Understanding Indigenous Peoples Struggles


ORLANDO, FL (Ivanhoe Newswire) – Centuries before Columbus set sail, the country now known as America was home to diverse Indigenous cultures. However, today, Native Americans make up only about three percent of the U.S. population and face significant economic challenges. As Indigenous Peoples Day approaches on October 11th, it’s important to celebrate their rich traditions and contributions while acknowledging the ongoing struggles they endure.

Dr. Daniel Murphree, Associate Professor of History at the University of Central Florida, highlights the multifaceted issues Indigenous communities face: “In 2023, Indigenous people struggle with a lot of issues that all Americans struggle with, but they also struggle with issues that are history-based, from things like poverty, to full civil rights.”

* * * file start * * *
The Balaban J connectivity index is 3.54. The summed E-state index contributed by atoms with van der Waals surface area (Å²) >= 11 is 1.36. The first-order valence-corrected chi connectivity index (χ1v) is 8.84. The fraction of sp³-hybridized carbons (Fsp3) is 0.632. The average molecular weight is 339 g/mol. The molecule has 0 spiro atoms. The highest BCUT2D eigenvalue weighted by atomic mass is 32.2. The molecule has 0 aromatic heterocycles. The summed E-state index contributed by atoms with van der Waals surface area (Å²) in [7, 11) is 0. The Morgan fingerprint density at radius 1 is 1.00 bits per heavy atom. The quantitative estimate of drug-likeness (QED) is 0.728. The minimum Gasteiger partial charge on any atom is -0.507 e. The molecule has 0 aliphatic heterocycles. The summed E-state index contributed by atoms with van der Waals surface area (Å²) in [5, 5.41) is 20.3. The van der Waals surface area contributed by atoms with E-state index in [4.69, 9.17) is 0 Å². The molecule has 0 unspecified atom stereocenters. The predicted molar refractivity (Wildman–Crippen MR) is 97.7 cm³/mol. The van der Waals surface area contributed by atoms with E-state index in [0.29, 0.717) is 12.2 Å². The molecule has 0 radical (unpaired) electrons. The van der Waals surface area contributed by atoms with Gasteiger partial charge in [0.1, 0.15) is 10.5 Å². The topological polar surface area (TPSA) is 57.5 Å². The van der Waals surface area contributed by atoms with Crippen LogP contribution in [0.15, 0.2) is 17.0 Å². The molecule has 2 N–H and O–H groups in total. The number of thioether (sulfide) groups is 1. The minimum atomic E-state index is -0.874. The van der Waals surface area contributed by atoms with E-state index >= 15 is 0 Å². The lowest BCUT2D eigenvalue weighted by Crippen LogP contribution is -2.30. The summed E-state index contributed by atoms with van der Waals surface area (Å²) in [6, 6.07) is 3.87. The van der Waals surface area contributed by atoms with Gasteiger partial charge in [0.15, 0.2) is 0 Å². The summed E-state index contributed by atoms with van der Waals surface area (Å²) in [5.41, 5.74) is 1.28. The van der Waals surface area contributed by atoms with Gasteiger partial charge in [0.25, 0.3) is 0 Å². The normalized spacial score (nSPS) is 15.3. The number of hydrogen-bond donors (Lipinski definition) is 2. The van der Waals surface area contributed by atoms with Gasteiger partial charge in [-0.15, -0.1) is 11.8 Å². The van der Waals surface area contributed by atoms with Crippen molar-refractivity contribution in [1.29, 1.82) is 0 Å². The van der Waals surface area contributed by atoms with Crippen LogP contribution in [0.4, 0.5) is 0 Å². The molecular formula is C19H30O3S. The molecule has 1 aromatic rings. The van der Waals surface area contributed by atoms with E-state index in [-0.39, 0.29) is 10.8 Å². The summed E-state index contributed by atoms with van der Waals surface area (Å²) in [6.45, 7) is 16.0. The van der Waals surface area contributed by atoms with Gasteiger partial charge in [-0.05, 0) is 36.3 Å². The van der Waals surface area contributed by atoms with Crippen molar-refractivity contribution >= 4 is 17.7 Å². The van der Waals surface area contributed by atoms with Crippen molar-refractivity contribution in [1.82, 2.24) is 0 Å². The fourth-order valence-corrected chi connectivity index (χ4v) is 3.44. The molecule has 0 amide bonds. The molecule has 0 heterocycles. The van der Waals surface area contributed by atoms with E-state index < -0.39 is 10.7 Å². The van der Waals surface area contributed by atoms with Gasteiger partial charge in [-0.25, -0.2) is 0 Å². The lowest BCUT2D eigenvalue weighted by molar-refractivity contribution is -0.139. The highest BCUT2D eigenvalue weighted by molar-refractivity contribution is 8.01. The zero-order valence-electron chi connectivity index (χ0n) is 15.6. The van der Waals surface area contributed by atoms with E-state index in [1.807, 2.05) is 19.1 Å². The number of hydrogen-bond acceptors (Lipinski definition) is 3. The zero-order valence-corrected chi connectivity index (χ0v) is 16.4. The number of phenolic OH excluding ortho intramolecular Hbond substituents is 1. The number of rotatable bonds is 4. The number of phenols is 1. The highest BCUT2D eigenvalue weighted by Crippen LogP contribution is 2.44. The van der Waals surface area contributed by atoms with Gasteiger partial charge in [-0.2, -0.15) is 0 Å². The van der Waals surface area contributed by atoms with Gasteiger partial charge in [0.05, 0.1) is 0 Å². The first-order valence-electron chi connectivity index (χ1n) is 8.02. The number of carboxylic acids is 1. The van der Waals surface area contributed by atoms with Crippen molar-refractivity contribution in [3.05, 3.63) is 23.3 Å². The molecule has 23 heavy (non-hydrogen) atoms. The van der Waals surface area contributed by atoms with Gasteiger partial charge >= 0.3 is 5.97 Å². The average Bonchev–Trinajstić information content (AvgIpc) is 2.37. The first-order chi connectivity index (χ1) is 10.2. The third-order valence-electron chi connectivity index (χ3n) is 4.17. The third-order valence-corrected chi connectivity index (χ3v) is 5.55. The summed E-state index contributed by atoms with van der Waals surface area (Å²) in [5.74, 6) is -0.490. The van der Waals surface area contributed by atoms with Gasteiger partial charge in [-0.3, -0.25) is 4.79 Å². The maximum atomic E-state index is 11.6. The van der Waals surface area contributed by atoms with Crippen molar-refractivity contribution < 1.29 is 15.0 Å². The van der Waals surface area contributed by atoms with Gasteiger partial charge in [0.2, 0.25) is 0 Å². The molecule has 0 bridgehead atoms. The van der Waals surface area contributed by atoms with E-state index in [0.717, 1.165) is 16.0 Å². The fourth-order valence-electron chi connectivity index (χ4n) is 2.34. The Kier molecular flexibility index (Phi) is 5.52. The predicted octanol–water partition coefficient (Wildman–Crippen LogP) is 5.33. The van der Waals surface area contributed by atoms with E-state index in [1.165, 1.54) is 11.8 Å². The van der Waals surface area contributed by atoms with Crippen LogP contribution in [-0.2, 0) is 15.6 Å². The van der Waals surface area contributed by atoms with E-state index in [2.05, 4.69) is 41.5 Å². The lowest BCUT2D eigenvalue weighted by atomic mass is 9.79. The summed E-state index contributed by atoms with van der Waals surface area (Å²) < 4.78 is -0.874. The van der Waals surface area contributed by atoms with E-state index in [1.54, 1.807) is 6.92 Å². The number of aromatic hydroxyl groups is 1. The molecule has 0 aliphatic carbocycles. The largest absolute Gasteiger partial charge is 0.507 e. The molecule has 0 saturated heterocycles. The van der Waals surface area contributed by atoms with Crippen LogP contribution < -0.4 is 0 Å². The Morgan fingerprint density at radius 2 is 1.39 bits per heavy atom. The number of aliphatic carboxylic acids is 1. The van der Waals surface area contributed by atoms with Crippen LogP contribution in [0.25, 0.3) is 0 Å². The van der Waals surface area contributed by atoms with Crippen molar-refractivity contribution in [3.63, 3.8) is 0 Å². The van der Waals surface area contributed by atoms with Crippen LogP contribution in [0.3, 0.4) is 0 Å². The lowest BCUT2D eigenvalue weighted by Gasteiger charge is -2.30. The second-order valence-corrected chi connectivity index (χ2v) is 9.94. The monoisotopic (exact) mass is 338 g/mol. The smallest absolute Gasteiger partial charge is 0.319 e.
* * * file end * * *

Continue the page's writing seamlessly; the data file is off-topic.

Dr. Murphree emphasizes the ongoing battle Native Americans wage to protect their ancestral lands from urban development and mining operations. According to Indigenous Corporate Training, Inc., Natives confront various challenges, including higher incarceration rates, lower income levels, healthcare disparities, and reduced access to education.

Murphree explains, “The ultimate goal was to make, to destroy the culture of Indians. They would say that, and of course, they failed, but Native people suffered for hundreds of years because of that policy.”

Despite these challenges, Indigenous contributions have had a lasting impact on our country. Their early agricultural practices promoted environmental sustainability, while their substantial knowledge of plants forms the basis of herbal medicine in the U.S. Additionally, Indigenous art continues to shape modern art forms today.

To become an ally for Indigenous Peoples it starts with deconstructing harmful stereotypes, educating yourself about Native tribes, supporting their efforts to protect their land, and caring to engage with education and entertainment outside of your typical scope of interest.






Contributors to this news report include: Adahlia Thomas, Producer; Roque Correa, Videographer and Editor.

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